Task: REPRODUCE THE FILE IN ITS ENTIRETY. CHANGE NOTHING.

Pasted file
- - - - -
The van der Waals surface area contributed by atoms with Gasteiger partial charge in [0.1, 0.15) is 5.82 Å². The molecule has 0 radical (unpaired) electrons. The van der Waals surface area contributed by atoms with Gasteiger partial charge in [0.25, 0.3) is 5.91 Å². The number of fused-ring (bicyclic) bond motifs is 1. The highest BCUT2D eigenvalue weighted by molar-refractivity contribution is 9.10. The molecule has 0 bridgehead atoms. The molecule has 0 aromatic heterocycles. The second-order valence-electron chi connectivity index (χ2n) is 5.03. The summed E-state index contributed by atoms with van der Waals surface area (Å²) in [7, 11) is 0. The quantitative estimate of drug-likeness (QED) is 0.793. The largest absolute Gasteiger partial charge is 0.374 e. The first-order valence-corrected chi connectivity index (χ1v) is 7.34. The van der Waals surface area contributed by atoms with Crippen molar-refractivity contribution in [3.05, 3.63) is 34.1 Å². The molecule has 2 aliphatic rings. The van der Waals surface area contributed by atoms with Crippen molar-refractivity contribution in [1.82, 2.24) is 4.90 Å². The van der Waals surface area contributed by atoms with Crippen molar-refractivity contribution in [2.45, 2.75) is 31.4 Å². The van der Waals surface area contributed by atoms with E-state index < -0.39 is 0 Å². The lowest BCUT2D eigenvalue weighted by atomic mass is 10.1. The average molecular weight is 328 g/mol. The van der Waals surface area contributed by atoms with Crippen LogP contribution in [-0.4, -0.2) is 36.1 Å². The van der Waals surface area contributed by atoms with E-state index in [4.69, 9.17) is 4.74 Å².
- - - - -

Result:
The van der Waals surface area contributed by atoms with Gasteiger partial charge in [0.1, 0.15) is 5.82 Å². The molecule has 0 radical (unpaired) electrons. The van der Waals surface area contributed by atoms with Gasteiger partial charge in [0.25, 0.3) is 5.91 Å². The number of fused-ring (bicyclic) bond motifs is 1. The highest BCUT2D eigenvalue weighted by molar-refractivity contribution is 9.10. The molecule has 0 bridgehead atoms. The molecule has 0 aromatic heterocycles. The second-order valence-electron chi connectivity index (χ2n) is 5.03. The summed E-state index contributed by atoms with van der Waals surface area (Å²) in [7, 11) is 0. The quantitative estimate of drug-likeness (QED) is 0.793. The largest absolute Gasteiger partial charge is 0.374 e. The first-order valence-corrected chi connectivity index (χ1v) is 7.34. The van der Waals surface area contributed by atoms with Crippen molar-refractivity contribution in [3.05, 3.63) is 34.1 Å². The molecule has 2 aliphatic rings. The van der Waals surface area contributed by atoms with Crippen molar-refractivity contribution in [1.82, 2.24) is 4.90 Å². The van der Waals surface area contributed by atoms with Crippen molar-refractivity contribution in [2.45, 2.75) is 31.4 Å². The van der Waals surface area contributed by atoms with E-state index < -0.39 is 0 Å². The lowest BCUT2D eigenvalue weighted by atomic mass is 10.1. The average molecular weight is 328 g/mol. The van der Waals surface area contributed by atoms with Crippen LogP contribution in [-0.4, -0.2) is 36.1 Å². The van der Waals surface area contributed by atoms with E-state index in [4.69, 9.17) is 4.74 Å².